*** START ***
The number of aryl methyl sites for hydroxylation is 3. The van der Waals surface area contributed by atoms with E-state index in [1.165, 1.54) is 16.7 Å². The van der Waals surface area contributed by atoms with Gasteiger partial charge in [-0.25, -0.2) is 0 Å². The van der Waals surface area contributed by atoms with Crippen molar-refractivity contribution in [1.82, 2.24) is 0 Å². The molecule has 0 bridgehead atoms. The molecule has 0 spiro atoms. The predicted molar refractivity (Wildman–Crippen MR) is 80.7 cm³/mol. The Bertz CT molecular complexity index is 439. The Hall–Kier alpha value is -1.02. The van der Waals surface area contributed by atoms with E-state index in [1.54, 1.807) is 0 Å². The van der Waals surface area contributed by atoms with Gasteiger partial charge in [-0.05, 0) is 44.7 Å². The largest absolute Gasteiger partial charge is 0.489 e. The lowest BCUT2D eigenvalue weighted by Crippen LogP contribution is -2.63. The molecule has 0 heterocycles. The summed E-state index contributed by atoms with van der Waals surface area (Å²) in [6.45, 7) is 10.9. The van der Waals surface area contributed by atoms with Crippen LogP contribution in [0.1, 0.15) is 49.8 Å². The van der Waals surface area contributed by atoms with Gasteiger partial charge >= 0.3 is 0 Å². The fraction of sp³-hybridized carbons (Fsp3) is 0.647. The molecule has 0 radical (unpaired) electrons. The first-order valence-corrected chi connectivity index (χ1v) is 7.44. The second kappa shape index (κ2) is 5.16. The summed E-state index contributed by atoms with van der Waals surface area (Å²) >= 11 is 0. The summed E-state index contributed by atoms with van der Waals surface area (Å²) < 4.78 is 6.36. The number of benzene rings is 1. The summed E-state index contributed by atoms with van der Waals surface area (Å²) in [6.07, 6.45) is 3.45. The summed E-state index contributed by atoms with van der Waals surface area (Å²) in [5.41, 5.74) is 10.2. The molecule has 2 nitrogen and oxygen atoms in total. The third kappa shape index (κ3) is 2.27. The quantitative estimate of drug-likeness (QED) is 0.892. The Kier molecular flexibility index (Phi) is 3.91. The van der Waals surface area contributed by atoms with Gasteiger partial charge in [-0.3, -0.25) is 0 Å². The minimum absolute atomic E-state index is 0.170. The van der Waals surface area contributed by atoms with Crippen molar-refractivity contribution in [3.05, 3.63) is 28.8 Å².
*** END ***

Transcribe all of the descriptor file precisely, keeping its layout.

The number of aryl methyl sites for hydroxylation is 3. The van der Waals surface area contributed by atoms with E-state index in [1.165, 1.54) is 16.7 Å². The van der Waals surface area contributed by atoms with Gasteiger partial charge in [-0.25, -0.2) is 0 Å². The van der Waals surface area contributed by atoms with Crippen molar-refractivity contribution in [1.82, 2.24) is 0 Å². The molecule has 0 bridgehead atoms. The molecule has 0 spiro atoms. The predicted molar refractivity (Wildman–Crippen MR) is 80.7 cm³/mol. The Bertz CT molecular complexity index is 439. The Hall–Kier alpha value is -1.02. The van der Waals surface area contributed by atoms with E-state index in [1.54, 1.807) is 0 Å². The van der Waals surface area contributed by atoms with Gasteiger partial charge in [-0.05, 0) is 44.7 Å². The largest absolute Gasteiger partial charge is 0.489 e. The lowest BCUT2D eigenvalue weighted by Crippen LogP contribution is -2.63. The molecule has 0 heterocycles. The summed E-state index contributed by atoms with van der Waals surface area (Å²) in [6.45, 7) is 10.9. The van der Waals surface area contributed by atoms with Crippen LogP contribution in [0.1, 0.15) is 49.8 Å². The van der Waals surface area contributed by atoms with Gasteiger partial charge >= 0.3 is 0 Å². The fraction of sp³-hybridized carbons (Fsp3) is 0.647. The molecule has 0 radical (unpaired) electrons. The first-order valence-corrected chi connectivity index (χ1v) is 7.44. The second kappa shape index (κ2) is 5.16. The summed E-state index contributed by atoms with van der Waals surface area (Å²) >= 11 is 0. The summed E-state index contributed by atoms with van der Waals surface area (Å²) < 4.78 is 6.36. The number of benzene rings is 1. The summed E-state index contributed by atoms with van der Waals surface area (Å²) in [6.07, 6.45) is 3.45. The summed E-state index contributed by atoms with van der Waals surface area (Å²) in [5.41, 5.74) is 10.2. The molecule has 2 nitrogen and oxygen atoms in total. The third kappa shape index (κ3) is 2.27. The quantitative estimate of drug-likeness (QED) is 0.892. The Kier molecular flexibility index (Phi) is 3.91. The van der Waals surface area contributed by atoms with Gasteiger partial charge in [-0.3, -0.25) is 0 Å². The minimum absolute atomic E-state index is 0.170. The van der Waals surface area contributed by atoms with Crippen molar-refractivity contribution in [3.05, 3.63) is 28.8 Å².